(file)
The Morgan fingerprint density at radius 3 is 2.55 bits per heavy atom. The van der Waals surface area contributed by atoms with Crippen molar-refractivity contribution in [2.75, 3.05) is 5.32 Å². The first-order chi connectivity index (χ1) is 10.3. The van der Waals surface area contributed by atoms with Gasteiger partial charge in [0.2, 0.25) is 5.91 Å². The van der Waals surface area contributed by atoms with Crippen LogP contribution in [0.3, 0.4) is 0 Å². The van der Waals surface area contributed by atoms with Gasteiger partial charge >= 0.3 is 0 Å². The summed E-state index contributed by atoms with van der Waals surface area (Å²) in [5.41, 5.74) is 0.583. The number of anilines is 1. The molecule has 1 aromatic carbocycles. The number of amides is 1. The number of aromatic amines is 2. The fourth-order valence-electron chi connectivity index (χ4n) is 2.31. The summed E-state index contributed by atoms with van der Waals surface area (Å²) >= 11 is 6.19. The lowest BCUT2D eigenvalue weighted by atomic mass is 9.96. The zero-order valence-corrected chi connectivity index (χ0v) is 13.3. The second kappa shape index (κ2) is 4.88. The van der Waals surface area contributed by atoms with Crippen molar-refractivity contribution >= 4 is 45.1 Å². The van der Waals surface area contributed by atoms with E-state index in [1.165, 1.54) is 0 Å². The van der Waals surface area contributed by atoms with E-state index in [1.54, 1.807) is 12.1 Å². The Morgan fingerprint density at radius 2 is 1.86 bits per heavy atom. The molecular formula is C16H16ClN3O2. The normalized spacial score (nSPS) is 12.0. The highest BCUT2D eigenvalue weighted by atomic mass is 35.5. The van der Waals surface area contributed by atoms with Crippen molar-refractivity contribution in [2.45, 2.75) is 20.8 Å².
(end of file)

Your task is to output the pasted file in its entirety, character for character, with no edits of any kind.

The Morgan fingerprint density at radius 3 is 2.55 bits per heavy atom. The van der Waals surface area contributed by atoms with Crippen molar-refractivity contribution in [2.75, 3.05) is 5.32 Å². The first-order chi connectivity index (χ1) is 10.3. The van der Waals surface area contributed by atoms with Gasteiger partial charge in [0.2, 0.25) is 5.91 Å². The van der Waals surface area contributed by atoms with Crippen LogP contribution in [0.3, 0.4) is 0 Å². The van der Waals surface area contributed by atoms with Gasteiger partial charge >= 0.3 is 0 Å². The summed E-state index contributed by atoms with van der Waals surface area (Å²) in [5.41, 5.74) is 0.583. The number of anilines is 1. The molecule has 1 aromatic carbocycles. The number of amides is 1. The number of aromatic amines is 2. The fourth-order valence-electron chi connectivity index (χ4n) is 2.31. The summed E-state index contributed by atoms with van der Waals surface area (Å²) >= 11 is 6.19. The lowest BCUT2D eigenvalue weighted by atomic mass is 9.96. The zero-order valence-corrected chi connectivity index (χ0v) is 13.3. The second kappa shape index (κ2) is 4.88. The van der Waals surface area contributed by atoms with Crippen molar-refractivity contribution >= 4 is 45.1 Å². The van der Waals surface area contributed by atoms with E-state index in [1.165, 1.54) is 0 Å². The van der Waals surface area contributed by atoms with E-state index in [1.54, 1.807) is 12.1 Å². The Morgan fingerprint density at radius 2 is 1.86 bits per heavy atom. The molecular formula is C16H16ClN3O2. The normalized spacial score (nSPS) is 12.0. The highest BCUT2D eigenvalue weighted by atomic mass is 35.5. The van der Waals surface area contributed by atoms with Crippen molar-refractivity contribution in [2.45, 2.75) is 20.8 Å².